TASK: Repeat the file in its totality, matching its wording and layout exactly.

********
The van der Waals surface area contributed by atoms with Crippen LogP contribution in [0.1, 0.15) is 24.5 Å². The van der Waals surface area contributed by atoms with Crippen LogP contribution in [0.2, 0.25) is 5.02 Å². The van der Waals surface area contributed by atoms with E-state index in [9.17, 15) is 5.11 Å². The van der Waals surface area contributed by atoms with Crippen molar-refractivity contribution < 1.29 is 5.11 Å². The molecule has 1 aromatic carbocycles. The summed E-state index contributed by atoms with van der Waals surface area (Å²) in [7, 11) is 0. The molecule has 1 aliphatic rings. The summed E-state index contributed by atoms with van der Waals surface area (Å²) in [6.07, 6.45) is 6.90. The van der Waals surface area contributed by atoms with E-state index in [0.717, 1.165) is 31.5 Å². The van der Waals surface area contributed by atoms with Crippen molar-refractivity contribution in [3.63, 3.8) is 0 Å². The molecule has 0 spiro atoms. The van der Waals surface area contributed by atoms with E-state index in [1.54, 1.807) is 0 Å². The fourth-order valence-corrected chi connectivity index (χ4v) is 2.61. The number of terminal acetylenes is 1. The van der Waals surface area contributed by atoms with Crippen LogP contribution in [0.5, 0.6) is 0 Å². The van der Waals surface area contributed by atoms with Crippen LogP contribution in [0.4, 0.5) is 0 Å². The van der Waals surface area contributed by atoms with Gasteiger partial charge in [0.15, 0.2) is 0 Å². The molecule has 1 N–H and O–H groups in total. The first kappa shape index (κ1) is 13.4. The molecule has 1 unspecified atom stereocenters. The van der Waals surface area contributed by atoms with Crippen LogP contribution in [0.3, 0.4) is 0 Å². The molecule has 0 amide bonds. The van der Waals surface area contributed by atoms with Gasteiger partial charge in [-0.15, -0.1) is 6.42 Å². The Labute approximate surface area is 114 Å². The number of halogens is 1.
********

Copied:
The van der Waals surface area contributed by atoms with Crippen LogP contribution in [0.1, 0.15) is 24.5 Å². The van der Waals surface area contributed by atoms with Crippen LogP contribution in [0.2, 0.25) is 5.02 Å². The van der Waals surface area contributed by atoms with E-state index in [9.17, 15) is 5.11 Å². The van der Waals surface area contributed by atoms with Crippen molar-refractivity contribution < 1.29 is 5.11 Å². The molecule has 1 aromatic carbocycles. The summed E-state index contributed by atoms with van der Waals surface area (Å²) in [7, 11) is 0. The molecule has 1 aliphatic rings. The summed E-state index contributed by atoms with van der Waals surface area (Å²) in [6.07, 6.45) is 6.90. The van der Waals surface area contributed by atoms with E-state index in [0.717, 1.165) is 31.5 Å². The van der Waals surface area contributed by atoms with Crippen molar-refractivity contribution in [3.63, 3.8) is 0 Å². The molecule has 0 spiro atoms. The van der Waals surface area contributed by atoms with E-state index in [1.54, 1.807) is 0 Å². The fourth-order valence-corrected chi connectivity index (χ4v) is 2.61. The number of terminal acetylenes is 1. The van der Waals surface area contributed by atoms with Crippen LogP contribution in [0.5, 0.6) is 0 Å². The van der Waals surface area contributed by atoms with Crippen LogP contribution in [0.4, 0.5) is 0 Å². The van der Waals surface area contributed by atoms with Gasteiger partial charge in [0.15, 0.2) is 0 Å². The molecule has 1 N–H and O–H groups in total. The first kappa shape index (κ1) is 13.4. The molecule has 1 unspecified atom stereocenters. The van der Waals surface area contributed by atoms with Crippen LogP contribution in [0.3, 0.4) is 0 Å². The molecule has 0 amide bonds. The van der Waals surface area contributed by atoms with Gasteiger partial charge in [-0.15, -0.1) is 6.42 Å². The Labute approximate surface area is 114 Å². The number of halogens is 1.